May 26, 2006
by Canadian Architect
Nadia Boschi, president of the International Society for Indoor Air Quality (ISIAQ), announced that the Syracuse Center of Excellence in Environmental and Energy Systems and Syracuse University have been selected to host Healthy Buildings 2009, a premier international conference held every three years. The conference in Syracuse is scheduled for Sept. 13-17, 2009, and is expected to bring more than 1,200 registered conference attendees many from around the globe to Syracuse. Another 1,000 are expected to make day trips to Syracuse to participate in the conference.
The conference and accompanying exhibition, at which multinational corporations showcase their latest technologies, is organized by the Finland-based ISIAQ and attracts manufacturers, architects, practicing professionals, academic researchers and companies from around the world. Syracuse was chosen on the basis of the international recognition and reputation gained by the Syracuse CoE through its work in the fields of built and urban environments.
“In 2004, when ISIAQ started soliciting proposals to host Healthy Buildings 2009, a number of proposals from Asia, North America and Europe were submitted. None of them were close to the level of excellence shown in the proposal submitted by Dr. Edward Bogucz and Dr. Suresh Santanam on behalf of the Syracuse CoE,” said Boschi. “Their commitment to the interdisciplinary approach and the outstanding level of scientific research at the Syracuse CoE made Syracuse University and the Syracuse CoE the perfect candidate for ISIAQ in bringing back its message to the United States and the world.”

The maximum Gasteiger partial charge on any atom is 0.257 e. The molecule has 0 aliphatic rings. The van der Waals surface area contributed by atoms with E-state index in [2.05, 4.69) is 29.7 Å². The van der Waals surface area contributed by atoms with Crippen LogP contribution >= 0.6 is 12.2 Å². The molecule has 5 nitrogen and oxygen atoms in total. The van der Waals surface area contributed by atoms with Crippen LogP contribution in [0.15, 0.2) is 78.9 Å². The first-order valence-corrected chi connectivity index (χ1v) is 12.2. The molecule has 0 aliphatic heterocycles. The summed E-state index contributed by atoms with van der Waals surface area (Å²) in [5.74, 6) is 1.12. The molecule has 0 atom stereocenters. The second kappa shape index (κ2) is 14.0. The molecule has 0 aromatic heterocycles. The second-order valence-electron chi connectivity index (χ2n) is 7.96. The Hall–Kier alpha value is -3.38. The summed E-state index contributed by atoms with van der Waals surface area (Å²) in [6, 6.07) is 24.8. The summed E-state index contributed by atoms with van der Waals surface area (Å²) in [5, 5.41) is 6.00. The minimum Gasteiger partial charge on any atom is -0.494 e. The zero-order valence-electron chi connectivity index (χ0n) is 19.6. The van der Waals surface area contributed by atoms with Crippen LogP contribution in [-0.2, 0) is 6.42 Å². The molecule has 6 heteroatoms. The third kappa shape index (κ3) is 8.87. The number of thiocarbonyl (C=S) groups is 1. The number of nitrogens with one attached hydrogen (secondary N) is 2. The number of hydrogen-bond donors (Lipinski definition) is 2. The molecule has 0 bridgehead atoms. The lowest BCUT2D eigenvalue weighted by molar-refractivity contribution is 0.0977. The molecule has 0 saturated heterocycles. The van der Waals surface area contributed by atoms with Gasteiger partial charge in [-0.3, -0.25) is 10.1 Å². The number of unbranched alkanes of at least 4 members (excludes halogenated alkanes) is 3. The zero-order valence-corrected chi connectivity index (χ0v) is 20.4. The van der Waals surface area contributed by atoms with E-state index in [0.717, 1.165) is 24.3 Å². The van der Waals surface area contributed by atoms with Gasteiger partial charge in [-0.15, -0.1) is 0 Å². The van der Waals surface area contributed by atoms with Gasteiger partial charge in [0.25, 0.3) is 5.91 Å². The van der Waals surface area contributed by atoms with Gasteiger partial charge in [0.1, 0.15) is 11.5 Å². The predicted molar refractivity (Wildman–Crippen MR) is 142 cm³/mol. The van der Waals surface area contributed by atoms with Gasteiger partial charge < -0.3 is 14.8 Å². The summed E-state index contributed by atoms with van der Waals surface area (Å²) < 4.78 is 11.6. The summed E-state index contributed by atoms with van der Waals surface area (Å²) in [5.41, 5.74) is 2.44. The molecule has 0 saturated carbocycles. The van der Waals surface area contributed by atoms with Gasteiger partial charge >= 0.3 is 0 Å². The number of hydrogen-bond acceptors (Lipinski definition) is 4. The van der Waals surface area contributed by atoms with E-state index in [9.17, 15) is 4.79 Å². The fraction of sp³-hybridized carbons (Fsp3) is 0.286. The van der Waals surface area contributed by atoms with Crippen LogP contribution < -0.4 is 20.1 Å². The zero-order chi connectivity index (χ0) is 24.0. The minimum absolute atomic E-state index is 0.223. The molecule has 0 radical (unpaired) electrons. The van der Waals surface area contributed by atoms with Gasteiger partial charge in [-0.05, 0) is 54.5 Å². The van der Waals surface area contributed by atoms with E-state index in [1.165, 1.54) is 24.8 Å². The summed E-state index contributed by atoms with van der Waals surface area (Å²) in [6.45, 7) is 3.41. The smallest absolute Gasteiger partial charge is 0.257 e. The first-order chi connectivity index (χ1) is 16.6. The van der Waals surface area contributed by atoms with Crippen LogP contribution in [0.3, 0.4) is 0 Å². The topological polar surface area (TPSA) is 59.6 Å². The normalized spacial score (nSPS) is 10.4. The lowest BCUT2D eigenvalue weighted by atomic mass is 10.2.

“The announcement that the Syracuse Center for Excellence in Environmental and Energy Systems and Syracuse University will host this prestigious global conference on healthy buildings demonstrates that New York is an international leader in cutting edge research and development,” says Gov. George E. Pataki. “By bringing together the talents of academia, government and the private sector, our universities and Centers of Excellence are developing innovative technologies and programs that will improve our environment and public health. I congratulate these outstanding institutions and all their partners for the work they have done and the recognition they have earned in being selected to host Healthy Buildings 2009.”
The first Healthy Buildings conference was held in Stockholm, Sweden, in 1988. Subsequent conferences have been held in Washington, DC (1991 and 1997); Budapest, Hungary (1994); Milan, Italy (1995); Helsinki, Finland (2000); and Singapore (2003). This year’s conference will be held in Lisbon, Portugal, in June 2006.
For more information, please visit www.hb2006.org